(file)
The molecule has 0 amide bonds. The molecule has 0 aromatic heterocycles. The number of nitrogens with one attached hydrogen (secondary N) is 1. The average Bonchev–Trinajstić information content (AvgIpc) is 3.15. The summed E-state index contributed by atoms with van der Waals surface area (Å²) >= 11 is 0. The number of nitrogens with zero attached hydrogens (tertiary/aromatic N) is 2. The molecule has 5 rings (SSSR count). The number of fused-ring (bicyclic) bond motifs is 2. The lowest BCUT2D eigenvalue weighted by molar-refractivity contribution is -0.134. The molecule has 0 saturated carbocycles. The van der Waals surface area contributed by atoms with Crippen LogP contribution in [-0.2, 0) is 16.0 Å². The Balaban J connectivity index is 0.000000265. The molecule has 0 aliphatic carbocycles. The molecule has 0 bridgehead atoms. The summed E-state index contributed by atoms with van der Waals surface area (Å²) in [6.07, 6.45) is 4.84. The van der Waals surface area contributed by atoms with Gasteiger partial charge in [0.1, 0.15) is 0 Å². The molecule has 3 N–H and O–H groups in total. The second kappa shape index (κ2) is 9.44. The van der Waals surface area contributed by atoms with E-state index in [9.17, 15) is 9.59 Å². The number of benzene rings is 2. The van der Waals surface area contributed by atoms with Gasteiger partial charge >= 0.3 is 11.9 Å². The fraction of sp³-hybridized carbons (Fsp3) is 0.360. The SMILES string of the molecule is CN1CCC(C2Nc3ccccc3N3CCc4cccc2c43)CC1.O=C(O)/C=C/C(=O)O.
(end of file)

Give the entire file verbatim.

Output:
The molecule has 0 amide bonds. The molecule has 0 aromatic heterocycles. The number of nitrogens with one attached hydrogen (secondary N) is 1. The average Bonchev–Trinajstić information content (AvgIpc) is 3.15. The summed E-state index contributed by atoms with van der Waals surface area (Å²) >= 11 is 0. The number of nitrogens with zero attached hydrogens (tertiary/aromatic N) is 2. The molecule has 5 rings (SSSR count). The number of fused-ring (bicyclic) bond motifs is 2. The lowest BCUT2D eigenvalue weighted by molar-refractivity contribution is -0.134. The molecule has 0 saturated carbocycles. The van der Waals surface area contributed by atoms with Crippen LogP contribution in [-0.2, 0) is 16.0 Å². The Balaban J connectivity index is 0.000000265. The molecule has 0 aliphatic carbocycles. The molecule has 0 bridgehead atoms. The summed E-state index contributed by atoms with van der Waals surface area (Å²) in [6.07, 6.45) is 4.84. The van der Waals surface area contributed by atoms with Gasteiger partial charge in [0.1, 0.15) is 0 Å². The molecule has 3 N–H and O–H groups in total. The second kappa shape index (κ2) is 9.44. The van der Waals surface area contributed by atoms with E-state index in [9.17, 15) is 9.59 Å². The number of benzene rings is 2. The van der Waals surface area contributed by atoms with Gasteiger partial charge >= 0.3 is 11.9 Å². The fraction of sp³-hybridized carbons (Fsp3) is 0.360. The SMILES string of the molecule is CN1CCC(C2Nc3ccccc3N3CCc4cccc2c43)CC1.O=C(O)/C=C/C(=O)O.